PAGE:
The New York Review of Books has published a review of the film Letter to Anna: The Story of Journalist Politkovskaya’s Death, written by Amy Knight. You can order a copy of the DVD of this documentary here. The trailer is here.
By the time of Chaika’s announcement—over ten months after the murder—the investigation of the Politkovskaya killing was falling apart. The names of the suspects had already been leaked to the press, thus hampering efforts to successfully prosecute them. More importantly, Chaika himself was no longer in charge of the case; it had been handed over to a new “investigative committee,” which was part of the prosecutor’s office, but not under Chaika’s jurisdiction. The committee had been formed as the result of a bitter feud between Putin’s two main security chiefs, FSB director Nikolai Patrushev and Viktor Cherkesov, the head of the Drug Control Agency.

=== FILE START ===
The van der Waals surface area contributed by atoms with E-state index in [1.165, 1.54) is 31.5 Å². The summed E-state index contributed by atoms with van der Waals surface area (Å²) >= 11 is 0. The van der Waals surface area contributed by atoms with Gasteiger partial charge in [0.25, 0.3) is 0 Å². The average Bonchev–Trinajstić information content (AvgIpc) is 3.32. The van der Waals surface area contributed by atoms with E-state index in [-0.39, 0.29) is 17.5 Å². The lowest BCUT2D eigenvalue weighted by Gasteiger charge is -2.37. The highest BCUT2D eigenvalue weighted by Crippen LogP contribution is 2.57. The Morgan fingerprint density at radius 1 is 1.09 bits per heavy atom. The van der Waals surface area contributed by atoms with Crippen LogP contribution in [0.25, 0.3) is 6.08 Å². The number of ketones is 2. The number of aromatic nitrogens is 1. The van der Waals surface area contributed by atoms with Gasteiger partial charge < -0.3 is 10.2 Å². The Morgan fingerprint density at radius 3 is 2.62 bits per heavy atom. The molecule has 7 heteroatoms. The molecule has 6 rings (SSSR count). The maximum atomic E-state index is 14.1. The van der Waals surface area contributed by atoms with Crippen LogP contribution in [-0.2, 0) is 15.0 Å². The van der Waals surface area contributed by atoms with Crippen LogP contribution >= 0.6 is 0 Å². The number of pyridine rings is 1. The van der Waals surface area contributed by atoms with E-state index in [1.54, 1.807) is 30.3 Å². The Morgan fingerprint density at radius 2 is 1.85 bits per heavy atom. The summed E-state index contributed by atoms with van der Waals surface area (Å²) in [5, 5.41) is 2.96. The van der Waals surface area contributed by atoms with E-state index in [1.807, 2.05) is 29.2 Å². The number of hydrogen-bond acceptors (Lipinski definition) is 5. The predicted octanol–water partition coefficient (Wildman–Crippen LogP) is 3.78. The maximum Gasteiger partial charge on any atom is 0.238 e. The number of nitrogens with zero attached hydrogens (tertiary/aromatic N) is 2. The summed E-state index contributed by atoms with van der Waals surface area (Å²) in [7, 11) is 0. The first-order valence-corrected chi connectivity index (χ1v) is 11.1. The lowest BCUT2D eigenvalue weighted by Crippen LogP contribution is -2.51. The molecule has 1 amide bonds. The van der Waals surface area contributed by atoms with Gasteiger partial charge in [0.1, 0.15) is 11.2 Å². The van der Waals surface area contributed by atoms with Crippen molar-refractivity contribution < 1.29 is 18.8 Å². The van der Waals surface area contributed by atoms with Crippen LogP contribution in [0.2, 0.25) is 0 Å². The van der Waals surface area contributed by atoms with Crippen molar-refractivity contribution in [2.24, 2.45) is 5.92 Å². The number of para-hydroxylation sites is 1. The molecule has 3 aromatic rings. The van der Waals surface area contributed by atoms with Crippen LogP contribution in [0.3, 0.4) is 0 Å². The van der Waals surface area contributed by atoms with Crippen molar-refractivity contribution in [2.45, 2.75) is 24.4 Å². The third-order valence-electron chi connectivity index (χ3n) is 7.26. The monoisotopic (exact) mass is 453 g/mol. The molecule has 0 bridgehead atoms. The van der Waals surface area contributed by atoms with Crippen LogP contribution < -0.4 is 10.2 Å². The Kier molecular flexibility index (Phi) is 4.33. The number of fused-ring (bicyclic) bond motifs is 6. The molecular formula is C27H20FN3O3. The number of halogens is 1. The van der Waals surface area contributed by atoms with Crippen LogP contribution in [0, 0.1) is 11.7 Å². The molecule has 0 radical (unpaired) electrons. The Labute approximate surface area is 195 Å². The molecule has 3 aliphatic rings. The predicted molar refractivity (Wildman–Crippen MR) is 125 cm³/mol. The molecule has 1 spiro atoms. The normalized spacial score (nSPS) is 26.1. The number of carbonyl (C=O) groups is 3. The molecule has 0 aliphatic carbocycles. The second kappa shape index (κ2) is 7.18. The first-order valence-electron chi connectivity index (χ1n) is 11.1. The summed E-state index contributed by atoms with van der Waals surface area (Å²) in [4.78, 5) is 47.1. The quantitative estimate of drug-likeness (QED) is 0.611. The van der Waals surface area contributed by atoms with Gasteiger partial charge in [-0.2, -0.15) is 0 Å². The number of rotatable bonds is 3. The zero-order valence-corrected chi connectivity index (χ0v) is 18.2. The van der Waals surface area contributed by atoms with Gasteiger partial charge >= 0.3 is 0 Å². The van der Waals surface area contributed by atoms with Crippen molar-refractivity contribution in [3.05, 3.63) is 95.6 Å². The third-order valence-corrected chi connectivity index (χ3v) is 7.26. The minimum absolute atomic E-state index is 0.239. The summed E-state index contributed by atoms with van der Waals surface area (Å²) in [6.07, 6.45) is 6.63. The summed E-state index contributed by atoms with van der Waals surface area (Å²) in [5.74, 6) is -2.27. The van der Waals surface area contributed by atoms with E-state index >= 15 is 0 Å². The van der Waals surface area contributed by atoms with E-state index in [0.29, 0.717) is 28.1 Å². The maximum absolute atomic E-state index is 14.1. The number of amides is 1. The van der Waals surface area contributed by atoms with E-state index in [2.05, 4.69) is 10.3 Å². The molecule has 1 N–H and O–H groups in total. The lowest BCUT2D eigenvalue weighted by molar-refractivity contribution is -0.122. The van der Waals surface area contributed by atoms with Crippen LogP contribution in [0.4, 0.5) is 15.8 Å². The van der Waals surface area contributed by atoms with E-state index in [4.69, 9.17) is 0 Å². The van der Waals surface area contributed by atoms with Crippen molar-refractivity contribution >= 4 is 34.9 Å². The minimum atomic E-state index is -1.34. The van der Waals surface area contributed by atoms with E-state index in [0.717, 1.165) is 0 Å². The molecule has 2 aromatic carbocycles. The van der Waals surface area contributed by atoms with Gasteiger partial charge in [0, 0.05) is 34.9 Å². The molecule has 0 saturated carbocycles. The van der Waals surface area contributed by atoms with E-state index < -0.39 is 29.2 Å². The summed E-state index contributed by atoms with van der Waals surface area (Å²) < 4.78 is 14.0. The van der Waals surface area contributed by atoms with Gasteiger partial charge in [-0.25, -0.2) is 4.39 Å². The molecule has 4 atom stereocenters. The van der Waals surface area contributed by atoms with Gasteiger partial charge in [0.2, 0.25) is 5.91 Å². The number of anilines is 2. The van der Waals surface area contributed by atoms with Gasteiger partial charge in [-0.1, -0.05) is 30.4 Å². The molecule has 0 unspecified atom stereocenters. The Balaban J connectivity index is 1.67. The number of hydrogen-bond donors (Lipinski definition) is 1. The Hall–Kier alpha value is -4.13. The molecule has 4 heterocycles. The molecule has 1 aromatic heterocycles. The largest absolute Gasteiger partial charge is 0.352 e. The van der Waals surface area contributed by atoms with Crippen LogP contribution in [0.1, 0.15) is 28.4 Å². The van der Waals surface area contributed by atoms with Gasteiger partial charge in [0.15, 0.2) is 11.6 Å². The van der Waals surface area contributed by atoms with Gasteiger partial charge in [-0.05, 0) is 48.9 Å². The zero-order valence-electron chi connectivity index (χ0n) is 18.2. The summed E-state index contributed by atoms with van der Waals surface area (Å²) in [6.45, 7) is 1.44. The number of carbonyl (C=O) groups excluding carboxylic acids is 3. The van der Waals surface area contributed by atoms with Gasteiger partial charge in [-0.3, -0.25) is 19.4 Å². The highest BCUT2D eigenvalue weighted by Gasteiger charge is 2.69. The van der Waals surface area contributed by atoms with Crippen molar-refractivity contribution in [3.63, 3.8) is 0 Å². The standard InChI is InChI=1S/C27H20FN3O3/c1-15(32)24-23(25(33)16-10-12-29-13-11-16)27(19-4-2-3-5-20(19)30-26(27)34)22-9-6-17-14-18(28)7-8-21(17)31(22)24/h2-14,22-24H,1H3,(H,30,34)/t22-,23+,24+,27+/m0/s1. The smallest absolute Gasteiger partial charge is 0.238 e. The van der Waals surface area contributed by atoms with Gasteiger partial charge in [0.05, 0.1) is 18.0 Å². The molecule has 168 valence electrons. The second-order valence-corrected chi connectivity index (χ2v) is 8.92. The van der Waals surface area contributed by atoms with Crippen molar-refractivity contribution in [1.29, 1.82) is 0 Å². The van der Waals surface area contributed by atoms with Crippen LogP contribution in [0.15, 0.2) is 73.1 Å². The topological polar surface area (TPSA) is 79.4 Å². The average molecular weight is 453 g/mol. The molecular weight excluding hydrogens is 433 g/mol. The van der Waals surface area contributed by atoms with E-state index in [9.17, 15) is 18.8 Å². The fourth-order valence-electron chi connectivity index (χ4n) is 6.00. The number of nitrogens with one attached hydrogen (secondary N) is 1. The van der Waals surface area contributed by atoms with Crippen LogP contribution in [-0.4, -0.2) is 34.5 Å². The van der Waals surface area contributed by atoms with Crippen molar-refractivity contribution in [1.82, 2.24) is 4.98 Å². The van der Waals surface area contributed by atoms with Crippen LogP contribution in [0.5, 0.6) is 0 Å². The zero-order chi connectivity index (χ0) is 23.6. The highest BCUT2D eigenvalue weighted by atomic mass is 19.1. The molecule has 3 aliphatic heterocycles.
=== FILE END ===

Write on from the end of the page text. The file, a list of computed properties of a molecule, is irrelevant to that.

Both men were Putin loyalists from the St. Petersurg KGB, but competition for power and Kremlin riches, as well as the uncertainty over what would happen when Putin stepped down as president, fueled a conflict involving these and other powerful Putin deputies. Putin reportedly had long been trying to balance the powers of the two security chiefs, to prevent either from prevailing, but the conflict became more intense. The feud emerged publicly just around the time of Politkovskaya’s murder in the fall of 2006, when, with Chaika’s approval, a group of Patrushev’s FSB officers were arrested on corruption charges by agents from Cherkesov’s Drug Control Agency. In retaliation, Patrushev and his Kremlin allies managed later to undercut the Cherkesov–Chaika group by establishing the investigative committee, with their handpicked candidate, a prosecutor named Aleksander Bastrykin, as its head.With the support of the Patrushev group, Bastrykin’s investigative committee wrested control of the Politkovskaya case (along with the Klebnikov, Kozlov, and Litvinenko cases) from Prosecutor General Chaika. In early September 2007, Chaika’s main investigator on the Politkovskaya case was demoted, and several new investigators were brought in. Nine months later, in June 2008, a representative from the investigative committee announced that the case was ready to go to court. But after numerous arrests and reports that a large group of criminals were involved in various aspects of the murder, the government ended up with only four men still in custody. Three were charged as accomplices to the killing: a former MVD officer and two brothers of Chechen nationality. The fourth detainee, FSB Lieutenant Colonel Pavel Ryaguzov, was being held on lesser charges—abuse of office and extortion in connection with the case. A brother of the two Chechens in custody, Rustam Makhmudov, said to have been the one who shot Politkovskaya, was still at large. In early July, Bastrykin announced that the killer was somewhere in Western Europe but gave no explanation about how he had managed to escape Russia.As for who gave the order to have Politkovskaya killed—the most important question—the investigative committee offered no answers, leaving others to speculate. Ramzan Kadyrov, the ruthless warlord of Chechnya—shown in Berkgraut’s film celebrating his birthday last year with elaborate fanfare like a mini-Stalin—might seem an obvious suspect. In an apparent effort to end speculation about his involvement in the murder, Kadyrov boasted that “if she [Politkovskaya] had bothered us, we would have done it long ago.” But because he rules under the command of the Kremlin, he would never have dared to embark on such a bold venture on his own, either in Chechnya or Moscow. As a Chechen who now lives in exile told me, Kadyrov is authorized to kill only his own people. It is unlikely that Moscow would have given Kadyrov approval to murder Politkovskaya, or to have enlisted his assistance in the crime, because Putin and his colleagues view him as reckless and untrustworthy. (That doesn’t exclude the possibility that some of Kadyrov’s henchmen were involved, however.)